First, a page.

Thursday, October 17, 2019 — 4:00 PM EDT
Building Deep Statistical Thinking for Data Science 2020: Privacy Protected Census, Gerrymandering, and Election
The year 2020 will be a busy one for statisticians and more generally data scientists. The US Census Bureau has announced that the data from the 2020 Census will be released under differential privacy (DP) protection, which in layperson’s terms means adding some noises to the data. While few would argue against protecting data privacy, many researchers, especially from the social sciences, are concerned whether the right trade-offs between data privacy and data utility are being made. The DP protection also has direct impact on redistricting, an issue that is already complicated enough with accurate counts, due to the need of guarding against excessive gerrymandering. The central statistical problem there is a rather unique one: how to determine whether a realization is an outlier with respect to a null distribution, when that null distribution itself cannot be fully determined? The 2020 US election will be another highly watched event, with many groups already busy making predictions. Will the lessons from predicting the 2016 US election be learned, or the failure be repeated? This talk invites the audience on a journey of deep statistical thinking prompted by these questions, regardless whether they have any interest in the US Census or politics.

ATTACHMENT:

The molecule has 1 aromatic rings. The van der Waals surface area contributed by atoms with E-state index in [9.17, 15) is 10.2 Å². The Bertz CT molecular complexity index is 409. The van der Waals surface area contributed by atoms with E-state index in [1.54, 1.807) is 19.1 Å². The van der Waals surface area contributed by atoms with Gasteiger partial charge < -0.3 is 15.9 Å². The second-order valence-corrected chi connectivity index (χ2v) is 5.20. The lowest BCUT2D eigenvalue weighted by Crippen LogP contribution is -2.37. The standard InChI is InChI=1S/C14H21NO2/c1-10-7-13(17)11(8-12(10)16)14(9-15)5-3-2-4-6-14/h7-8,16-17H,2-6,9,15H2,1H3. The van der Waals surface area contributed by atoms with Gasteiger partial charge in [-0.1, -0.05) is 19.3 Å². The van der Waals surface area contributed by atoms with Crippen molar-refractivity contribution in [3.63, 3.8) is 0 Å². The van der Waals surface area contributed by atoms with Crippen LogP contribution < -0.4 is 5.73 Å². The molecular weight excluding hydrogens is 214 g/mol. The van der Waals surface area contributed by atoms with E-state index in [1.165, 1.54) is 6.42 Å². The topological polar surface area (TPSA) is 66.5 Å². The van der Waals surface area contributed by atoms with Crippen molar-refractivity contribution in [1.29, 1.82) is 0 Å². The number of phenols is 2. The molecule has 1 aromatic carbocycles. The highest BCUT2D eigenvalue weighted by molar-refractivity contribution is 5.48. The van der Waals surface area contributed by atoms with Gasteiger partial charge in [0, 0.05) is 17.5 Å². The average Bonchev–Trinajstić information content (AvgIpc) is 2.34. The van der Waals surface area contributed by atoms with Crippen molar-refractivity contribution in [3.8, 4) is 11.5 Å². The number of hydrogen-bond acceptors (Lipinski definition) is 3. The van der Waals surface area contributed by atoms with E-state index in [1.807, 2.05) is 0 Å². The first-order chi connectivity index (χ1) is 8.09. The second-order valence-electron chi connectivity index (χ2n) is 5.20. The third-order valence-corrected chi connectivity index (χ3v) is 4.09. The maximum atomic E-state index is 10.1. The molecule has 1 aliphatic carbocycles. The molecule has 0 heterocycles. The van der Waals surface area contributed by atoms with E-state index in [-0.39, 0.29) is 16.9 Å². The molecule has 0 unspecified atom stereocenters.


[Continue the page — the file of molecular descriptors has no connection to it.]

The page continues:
Friday, October 11, 2019 — 10:30 AM EDT
Precision Factor Investing: Avoiding Factor Traps by Predicting Heterogeneous Effects of Firm Characteristics
We apply ideas from causal inference and machine learning to estimate the sensitivity of future stock returns to observable characteristics like size, value, and momentum. By analogy with the informal notion of a "value trap," we distinguish "characteristic traps" (stocks with weak sensitivity) from "characteristic responders" (those with strong sensitivity). We classify stocks by interpreting these distinctions as heterogeneous treatment effects (HTE), with characteristics interpreted as treatments and future returns interpreted as responses. The classification exploits a large set of stock features and recent work applying machine learning to HTE. Long-short strategies based on sorting stocks on characteristics perform significantly better when applied to characteristic responders than traps. A strategy based on the difference between these long-short returns profits from the predictability of HTE rather than from factors associated with the characteristics themselves. This is joint work with Pu He.